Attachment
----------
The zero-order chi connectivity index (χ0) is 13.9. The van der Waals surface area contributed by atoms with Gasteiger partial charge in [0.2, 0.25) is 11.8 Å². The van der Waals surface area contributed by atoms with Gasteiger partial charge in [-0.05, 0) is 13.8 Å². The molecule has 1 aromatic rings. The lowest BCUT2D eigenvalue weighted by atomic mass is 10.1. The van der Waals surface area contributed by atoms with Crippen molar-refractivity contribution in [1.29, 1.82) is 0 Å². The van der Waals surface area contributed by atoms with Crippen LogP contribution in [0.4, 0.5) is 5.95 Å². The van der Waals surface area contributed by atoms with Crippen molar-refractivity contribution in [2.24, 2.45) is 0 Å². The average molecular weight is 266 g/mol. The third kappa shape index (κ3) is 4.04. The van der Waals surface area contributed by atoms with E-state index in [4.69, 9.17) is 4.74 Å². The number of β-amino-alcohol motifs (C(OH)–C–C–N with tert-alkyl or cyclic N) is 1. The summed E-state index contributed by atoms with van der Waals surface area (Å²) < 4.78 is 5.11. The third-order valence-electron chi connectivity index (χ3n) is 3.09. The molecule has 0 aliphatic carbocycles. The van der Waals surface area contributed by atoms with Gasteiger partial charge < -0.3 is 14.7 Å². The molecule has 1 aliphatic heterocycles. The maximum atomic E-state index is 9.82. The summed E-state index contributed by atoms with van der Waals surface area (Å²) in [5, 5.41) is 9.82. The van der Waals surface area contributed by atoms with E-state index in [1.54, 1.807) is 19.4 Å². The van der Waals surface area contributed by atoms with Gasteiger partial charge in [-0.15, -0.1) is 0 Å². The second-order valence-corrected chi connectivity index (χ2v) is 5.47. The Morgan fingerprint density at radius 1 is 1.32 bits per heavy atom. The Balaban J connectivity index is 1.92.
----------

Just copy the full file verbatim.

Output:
The zero-order chi connectivity index (χ0) is 13.9. The van der Waals surface area contributed by atoms with Gasteiger partial charge in [0.2, 0.25) is 11.8 Å². The van der Waals surface area contributed by atoms with Gasteiger partial charge in [-0.05, 0) is 13.8 Å². The molecule has 1 aromatic rings. The lowest BCUT2D eigenvalue weighted by atomic mass is 10.1. The van der Waals surface area contributed by atoms with Crippen molar-refractivity contribution in [1.29, 1.82) is 0 Å². The van der Waals surface area contributed by atoms with Crippen LogP contribution in [0.4, 0.5) is 5.95 Å². The van der Waals surface area contributed by atoms with Crippen molar-refractivity contribution in [2.24, 2.45) is 0 Å². The average molecular weight is 266 g/mol. The third kappa shape index (κ3) is 4.04. The van der Waals surface area contributed by atoms with E-state index in [4.69, 9.17) is 4.74 Å². The number of β-amino-alcohol motifs (C(OH)–C–C–N with tert-alkyl or cyclic N) is 1. The summed E-state index contributed by atoms with van der Waals surface area (Å²) < 4.78 is 5.11. The third-order valence-electron chi connectivity index (χ3n) is 3.09. The molecule has 0 aliphatic carbocycles. The van der Waals surface area contributed by atoms with Gasteiger partial charge < -0.3 is 14.7 Å². The molecule has 1 aliphatic heterocycles. The maximum atomic E-state index is 9.82. The summed E-state index contributed by atoms with van der Waals surface area (Å²) in [5, 5.41) is 9.82. The van der Waals surface area contributed by atoms with E-state index in [1.54, 1.807) is 19.4 Å². The van der Waals surface area contributed by atoms with Gasteiger partial charge in [-0.15, -0.1) is 0 Å². The second-order valence-corrected chi connectivity index (χ2v) is 5.47. The Morgan fingerprint density at radius 1 is 1.32 bits per heavy atom. The Balaban J connectivity index is 1.92.